MiLB Reportedly Agrees to Eliminate 40 Teams in New PBA Proposal

CHARLOTTE, NC - JULY 13: An All Star game logo baseball is photographed during the Sonic Automotive Triple-A Baseball All Star Game at BB&T Ballpark on July 13, 2016 in Charlotte, North Carolina.  (Photo by Gregg Forwerck/Getty Images)

Gregg Forwerck/Getty Images

Minor League Baseball is expected to agree to reducing from 160 to 120 minor league teams in a new Professional Baseball Agreement with Major League Baseball, according to Baseball america’s J.J. Cooper on Tuesday.

MLB and MiLB negotiators are scheduled to have a teleconference call on Wednesday.

Cooper initially reported last October that MLB proposed to move from 160 to 120 minor league clubs beginning in 2021, as the current PBA will expire following the 2020 season.

“MLB’s initial plan last year laid out a ‘Dream League’ for undrafted players as well as summer wood bat leagues for college prospects to replace affiliated ball in many of the cities that were on the chopping block,” Cooper added Tuesday. “MiLB operators raised concerns that those proposals were not financially viable over the long term.”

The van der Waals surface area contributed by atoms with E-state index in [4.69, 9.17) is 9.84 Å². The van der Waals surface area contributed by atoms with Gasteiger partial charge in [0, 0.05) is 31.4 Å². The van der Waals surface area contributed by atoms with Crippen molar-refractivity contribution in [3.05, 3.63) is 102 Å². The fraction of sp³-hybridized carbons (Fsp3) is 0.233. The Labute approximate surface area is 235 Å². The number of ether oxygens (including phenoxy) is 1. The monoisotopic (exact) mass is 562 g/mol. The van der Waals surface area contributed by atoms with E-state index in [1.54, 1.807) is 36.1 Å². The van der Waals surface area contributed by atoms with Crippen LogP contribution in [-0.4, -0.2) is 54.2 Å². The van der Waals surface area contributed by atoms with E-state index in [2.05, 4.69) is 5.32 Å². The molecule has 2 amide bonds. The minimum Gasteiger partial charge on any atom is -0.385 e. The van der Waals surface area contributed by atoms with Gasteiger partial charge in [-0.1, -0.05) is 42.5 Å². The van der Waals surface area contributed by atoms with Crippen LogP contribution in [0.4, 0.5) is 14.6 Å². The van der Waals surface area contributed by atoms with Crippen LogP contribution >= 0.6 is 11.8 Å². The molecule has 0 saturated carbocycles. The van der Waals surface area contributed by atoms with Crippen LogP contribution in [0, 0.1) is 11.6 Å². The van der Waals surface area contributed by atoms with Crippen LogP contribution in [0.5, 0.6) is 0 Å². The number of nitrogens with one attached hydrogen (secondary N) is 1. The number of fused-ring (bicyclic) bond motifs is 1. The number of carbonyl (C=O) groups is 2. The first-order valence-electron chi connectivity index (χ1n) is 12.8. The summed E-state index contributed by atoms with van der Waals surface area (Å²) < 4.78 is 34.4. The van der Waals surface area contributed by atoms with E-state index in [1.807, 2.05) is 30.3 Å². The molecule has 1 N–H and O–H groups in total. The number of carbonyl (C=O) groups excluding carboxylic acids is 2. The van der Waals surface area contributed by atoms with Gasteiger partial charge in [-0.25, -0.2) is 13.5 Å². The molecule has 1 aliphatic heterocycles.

The replacement idea, per Cooper, is for currently affiliated cities to somehow maintain ties to MLB clubs.

Cooper reported on April 16 that there is “a near-universal acknowledgement” that there might not be a 2020 MiLB season, which was scheduled to begin on April 9 before COVID-19 shut down sports leagues across the world.

On March 31, MLB pledged to provide financial support to minor league players through May 31:

MLB Communications @MLB_PR

The league-wide initiative of financial support for Minor League players has been extended through May 31st. https://t.co/oBKM5JCimC

Jeff Passan @JeffPassan

Owners and league officials have been discussing for weeks a plan in which minor leaguers would be paid. As @jjcoop36, who first raised this possibility, said, the lower minor leaguers actually will get raises while the veterans will fall short of expected salaries. Still a boon.

However, the Associated Press’ Ronald Blum obtained an email sent by MLB Commissioner Rob Manfred on Monday announcing the suspension of uniform employee contracts. The move makes it possible to MLB and MiLB clubs to either lay off or reduce pay for managers, coaches, trainers and full-time scouts.